In the next Mission: Impossible movie, Ethan Hunt should try buying a house.
Home prices rose faster than ever in 2021, mortgage rates are the highest they’ve been since 2008, and limited supply means buyers are scrambling for whatever they can get.
But an alternative option that gives buyers another path to homeownership is gaining steam, per Protocol.
… is a model that allows customers to make a monthly lease payment, with a portion of it going toward owning the property.
- After a certain time period, they can either buy the property outright, or continue with monthly payments.
The movement is powered by fintech startups like Divvy, Verbhouse, and ZeroDown, which buy homes in cash and rent them to customers using lease-to-own agreements.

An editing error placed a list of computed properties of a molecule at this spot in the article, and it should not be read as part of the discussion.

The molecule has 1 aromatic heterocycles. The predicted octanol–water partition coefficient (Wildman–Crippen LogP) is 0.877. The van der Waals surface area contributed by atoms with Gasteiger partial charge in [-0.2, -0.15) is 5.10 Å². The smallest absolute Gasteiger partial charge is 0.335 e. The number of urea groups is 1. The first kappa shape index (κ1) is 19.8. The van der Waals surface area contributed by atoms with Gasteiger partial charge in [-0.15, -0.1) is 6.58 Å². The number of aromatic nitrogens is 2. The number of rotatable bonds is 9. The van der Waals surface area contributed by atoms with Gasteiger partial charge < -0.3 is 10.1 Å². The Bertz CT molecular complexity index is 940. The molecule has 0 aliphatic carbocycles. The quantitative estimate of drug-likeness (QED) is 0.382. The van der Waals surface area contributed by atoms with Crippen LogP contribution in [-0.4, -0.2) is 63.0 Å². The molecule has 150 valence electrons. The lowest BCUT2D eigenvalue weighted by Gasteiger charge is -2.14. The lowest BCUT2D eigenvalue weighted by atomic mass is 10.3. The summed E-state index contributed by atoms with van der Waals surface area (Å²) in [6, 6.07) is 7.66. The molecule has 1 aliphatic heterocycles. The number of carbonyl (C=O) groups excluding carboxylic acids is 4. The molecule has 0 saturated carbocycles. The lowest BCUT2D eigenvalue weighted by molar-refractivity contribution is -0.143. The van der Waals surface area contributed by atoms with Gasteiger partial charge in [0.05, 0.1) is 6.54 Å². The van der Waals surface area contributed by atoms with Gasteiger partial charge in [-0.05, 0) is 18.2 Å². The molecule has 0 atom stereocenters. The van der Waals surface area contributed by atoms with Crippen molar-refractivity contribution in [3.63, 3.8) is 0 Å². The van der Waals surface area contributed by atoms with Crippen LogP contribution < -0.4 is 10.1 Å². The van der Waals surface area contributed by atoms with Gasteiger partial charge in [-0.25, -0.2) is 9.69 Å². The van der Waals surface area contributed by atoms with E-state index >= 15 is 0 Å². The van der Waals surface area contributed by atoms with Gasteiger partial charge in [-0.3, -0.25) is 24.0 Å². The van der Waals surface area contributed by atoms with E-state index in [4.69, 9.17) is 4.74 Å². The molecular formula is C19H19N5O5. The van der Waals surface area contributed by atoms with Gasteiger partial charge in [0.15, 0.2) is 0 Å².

Here’s how it works
With Divvy, a typical agreement:
- Requires 1%-2% of the home price upfront, which goes toward the down payment if the renters decide to buy
- Charges a monthly rental fee, plus a home savings fee (i.e. your down payment savings account)
- Locks in a future purchase price; however, renters can pass on buying and walk away with home savings funds
Divvy’s program is designed for renters to become “mortgage-eligible in three years,” according to the company’s website.
But rent-to-own agreements are controversial
They have a history of being predatory and targeting low-income Black and brown homebuyers.
Critics point out other downsides as well:
- Rent-to-own encourages companies to shell out cash and compete with humans for limited housing stock
- Locked-in home prices could be bad for buyers if the market drops
- There’s no guarantee renters will qualify for a mortgage once their lease term is up
For its part, Divvy says roughly half of its customers are able to buy their homes. But the market likely wouldn’t be as competitive if these companies weren’t scooping up homes in the first place.